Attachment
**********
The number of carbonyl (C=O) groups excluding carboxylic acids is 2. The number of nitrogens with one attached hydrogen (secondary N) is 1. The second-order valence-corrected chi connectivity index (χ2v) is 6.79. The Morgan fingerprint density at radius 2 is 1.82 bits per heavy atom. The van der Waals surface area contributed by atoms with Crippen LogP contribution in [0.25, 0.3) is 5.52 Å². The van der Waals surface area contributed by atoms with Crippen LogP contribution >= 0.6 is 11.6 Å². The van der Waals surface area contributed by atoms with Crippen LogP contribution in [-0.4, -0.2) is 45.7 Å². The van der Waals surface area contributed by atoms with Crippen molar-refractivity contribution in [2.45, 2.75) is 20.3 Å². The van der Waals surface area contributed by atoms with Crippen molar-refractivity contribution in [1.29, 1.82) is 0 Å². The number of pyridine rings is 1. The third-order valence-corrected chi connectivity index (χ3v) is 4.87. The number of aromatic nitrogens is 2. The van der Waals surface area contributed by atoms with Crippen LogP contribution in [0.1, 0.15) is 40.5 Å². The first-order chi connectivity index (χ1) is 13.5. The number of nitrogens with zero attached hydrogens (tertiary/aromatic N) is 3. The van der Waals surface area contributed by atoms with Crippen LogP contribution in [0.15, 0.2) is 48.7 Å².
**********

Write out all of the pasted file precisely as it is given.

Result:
The number of carbonyl (C=O) groups excluding carboxylic acids is 2. The number of nitrogens with one attached hydrogen (secondary N) is 1. The second-order valence-corrected chi connectivity index (χ2v) is 6.79. The Morgan fingerprint density at radius 2 is 1.82 bits per heavy atom. The van der Waals surface area contributed by atoms with Crippen LogP contribution in [0.25, 0.3) is 5.52 Å². The van der Waals surface area contributed by atoms with Crippen LogP contribution >= 0.6 is 11.6 Å². The van der Waals surface area contributed by atoms with Crippen LogP contribution in [-0.4, -0.2) is 45.7 Å². The van der Waals surface area contributed by atoms with Crippen molar-refractivity contribution in [2.45, 2.75) is 20.3 Å². The van der Waals surface area contributed by atoms with Crippen molar-refractivity contribution in [1.29, 1.82) is 0 Å². The number of pyridine rings is 1. The third-order valence-corrected chi connectivity index (χ3v) is 4.87. The number of aromatic nitrogens is 2. The van der Waals surface area contributed by atoms with Crippen LogP contribution in [0.1, 0.15) is 40.5 Å². The first-order chi connectivity index (χ1) is 13.5. The number of nitrogens with zero attached hydrogens (tertiary/aromatic N) is 3. The van der Waals surface area contributed by atoms with Crippen LogP contribution in [0.15, 0.2) is 48.7 Å².